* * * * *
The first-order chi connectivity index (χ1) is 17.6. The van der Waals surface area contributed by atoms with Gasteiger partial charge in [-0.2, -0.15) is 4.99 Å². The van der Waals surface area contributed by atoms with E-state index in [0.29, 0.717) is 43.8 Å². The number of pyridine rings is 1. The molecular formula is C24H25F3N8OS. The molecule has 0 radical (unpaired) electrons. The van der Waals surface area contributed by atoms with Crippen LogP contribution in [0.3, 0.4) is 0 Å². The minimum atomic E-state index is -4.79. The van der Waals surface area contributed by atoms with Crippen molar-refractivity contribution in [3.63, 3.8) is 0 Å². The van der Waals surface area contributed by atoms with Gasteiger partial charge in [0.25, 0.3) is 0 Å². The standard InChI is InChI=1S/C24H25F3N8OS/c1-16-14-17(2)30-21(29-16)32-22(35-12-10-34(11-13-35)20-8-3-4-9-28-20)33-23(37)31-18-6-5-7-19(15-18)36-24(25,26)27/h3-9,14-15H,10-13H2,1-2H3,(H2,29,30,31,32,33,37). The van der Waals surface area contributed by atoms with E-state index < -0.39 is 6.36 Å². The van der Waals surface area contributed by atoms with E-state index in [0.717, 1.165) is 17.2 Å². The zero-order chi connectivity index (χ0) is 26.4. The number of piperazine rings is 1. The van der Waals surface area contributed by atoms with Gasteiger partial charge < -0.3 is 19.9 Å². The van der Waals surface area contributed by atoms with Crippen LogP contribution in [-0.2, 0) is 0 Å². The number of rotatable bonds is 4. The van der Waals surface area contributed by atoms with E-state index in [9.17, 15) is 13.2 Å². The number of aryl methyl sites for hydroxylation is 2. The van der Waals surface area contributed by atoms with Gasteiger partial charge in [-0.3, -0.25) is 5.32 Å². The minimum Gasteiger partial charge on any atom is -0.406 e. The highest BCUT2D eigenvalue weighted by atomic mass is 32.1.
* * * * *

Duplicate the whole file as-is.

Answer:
The first-order chi connectivity index (χ1) is 17.6. The van der Waals surface area contributed by atoms with Gasteiger partial charge in [-0.2, -0.15) is 4.99 Å². The van der Waals surface area contributed by atoms with E-state index in [0.29, 0.717) is 43.8 Å². The number of pyridine rings is 1. The molecular formula is C24H25F3N8OS. The molecule has 0 radical (unpaired) electrons. The van der Waals surface area contributed by atoms with Crippen LogP contribution in [0.3, 0.4) is 0 Å². The minimum atomic E-state index is -4.79. The van der Waals surface area contributed by atoms with Crippen molar-refractivity contribution in [3.63, 3.8) is 0 Å². The van der Waals surface area contributed by atoms with Gasteiger partial charge in [0.25, 0.3) is 0 Å². The standard InChI is InChI=1S/C24H25F3N8OS/c1-16-14-17(2)30-21(29-16)32-22(35-12-10-34(11-13-35)20-8-3-4-9-28-20)33-23(37)31-18-6-5-7-19(15-18)36-24(25,26)27/h3-9,14-15H,10-13H2,1-2H3,(H2,29,30,31,32,33,37). The van der Waals surface area contributed by atoms with E-state index < -0.39 is 6.36 Å². The van der Waals surface area contributed by atoms with E-state index in [0.717, 1.165) is 17.2 Å². The zero-order chi connectivity index (χ0) is 26.4. The number of piperazine rings is 1. The van der Waals surface area contributed by atoms with Gasteiger partial charge < -0.3 is 19.9 Å². The van der Waals surface area contributed by atoms with Crippen LogP contribution in [-0.2, 0) is 0 Å². The number of rotatable bonds is 4. The van der Waals surface area contributed by atoms with E-state index in [9.17, 15) is 13.2 Å². The number of aryl methyl sites for hydroxylation is 2. The van der Waals surface area contributed by atoms with Gasteiger partial charge in [-0.3, -0.25) is 5.32 Å². The minimum Gasteiger partial charge on any atom is -0.406 e. The highest BCUT2D eigenvalue weighted by atomic mass is 32.1.